Location

Snowmass Village, CO

Start Date

1-1-1995 12:00 AM

Description

The objective of this work is to develop a fast method for modeling time-domain ultrasonic wave scattering in plates. Due to the possible excitation of multiple plate modes and dispersive behavior of these waves, the scattered signal can be very complicated. The model that is presented in the following, can be valuable tool in real-time inspection or development of new inspection techniques for the aircraft safety inspection. Inspection of the structural integrity of an aircraft involves, in part, the inspection of rivots for existence of cracks. Rivots can be checked using eddy-current probes or regular contact ultrasonic transducers. However, for inspection of rivots that are hidden by a top layer (e.g. lap-joints), a better technique may be to excite a guided ultrasonic wave which can travel in the plate under the joint and interrogates the hidden rivot. The scattered signal can be picked up by the same transducer in the pulse-echo mode.

Book Title

Review of Progress in Quantitative Nondestructive Evaluation

Volume

14A

Chapter

Chapter 1: Standard Techniques

Section

Elastic Wave Scattering

Pages

147-154

DOI

10.1007/978-1-4615-1987-4_15

Language

en

File Format

application/pdf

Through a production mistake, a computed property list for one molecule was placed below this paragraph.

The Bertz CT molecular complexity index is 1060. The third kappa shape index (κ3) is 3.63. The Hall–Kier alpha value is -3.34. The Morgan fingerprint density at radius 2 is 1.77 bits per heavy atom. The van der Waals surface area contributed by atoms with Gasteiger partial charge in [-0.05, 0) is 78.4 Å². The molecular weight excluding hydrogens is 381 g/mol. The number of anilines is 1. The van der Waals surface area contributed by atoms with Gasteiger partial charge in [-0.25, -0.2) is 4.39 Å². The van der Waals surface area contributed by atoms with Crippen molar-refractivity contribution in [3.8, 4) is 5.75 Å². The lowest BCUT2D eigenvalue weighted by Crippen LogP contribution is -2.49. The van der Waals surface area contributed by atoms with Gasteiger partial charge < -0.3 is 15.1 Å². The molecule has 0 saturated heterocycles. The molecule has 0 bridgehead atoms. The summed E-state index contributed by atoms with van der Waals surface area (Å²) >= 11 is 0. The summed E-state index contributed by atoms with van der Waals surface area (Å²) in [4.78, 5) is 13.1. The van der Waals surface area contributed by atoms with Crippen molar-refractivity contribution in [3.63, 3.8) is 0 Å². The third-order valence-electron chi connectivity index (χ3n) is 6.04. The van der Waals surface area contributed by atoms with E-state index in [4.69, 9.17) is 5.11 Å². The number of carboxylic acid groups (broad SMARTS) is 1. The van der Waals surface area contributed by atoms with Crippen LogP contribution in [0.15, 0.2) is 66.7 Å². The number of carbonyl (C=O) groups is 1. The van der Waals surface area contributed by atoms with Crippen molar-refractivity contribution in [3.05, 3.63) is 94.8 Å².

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Jan 1st, 12:00 AM

An Efficient Approximate Model for Elastic Wave Scattering in Plates

Snowmass Village, CO

The objective of this work is to develop a fast method for modeling time-domain ultrasonic wave scattering in plates. Due to the possible excitation of multiple plate modes and dispersive behavior of these waves, the scattered signal can be very complicated. The model that is presented in the following, can be valuable tool in real-time inspection or development of new inspection techniques for the aircraft safety inspection. Inspection of the structural integrity of an aircraft involves, in part, the inspection of rivots for existence of cracks. Rivots can be checked using eddy-current probes or regular contact ultrasonic transducers. However, for inspection of rivots that are hidden by a top layer (e.g. lap-joints), a better technique may be to excite a guided ultrasonic wave which can travel in the plate under the joint and interrogates the hidden rivot. The scattered signal can be picked up by the same transducer in the pulse-echo mode.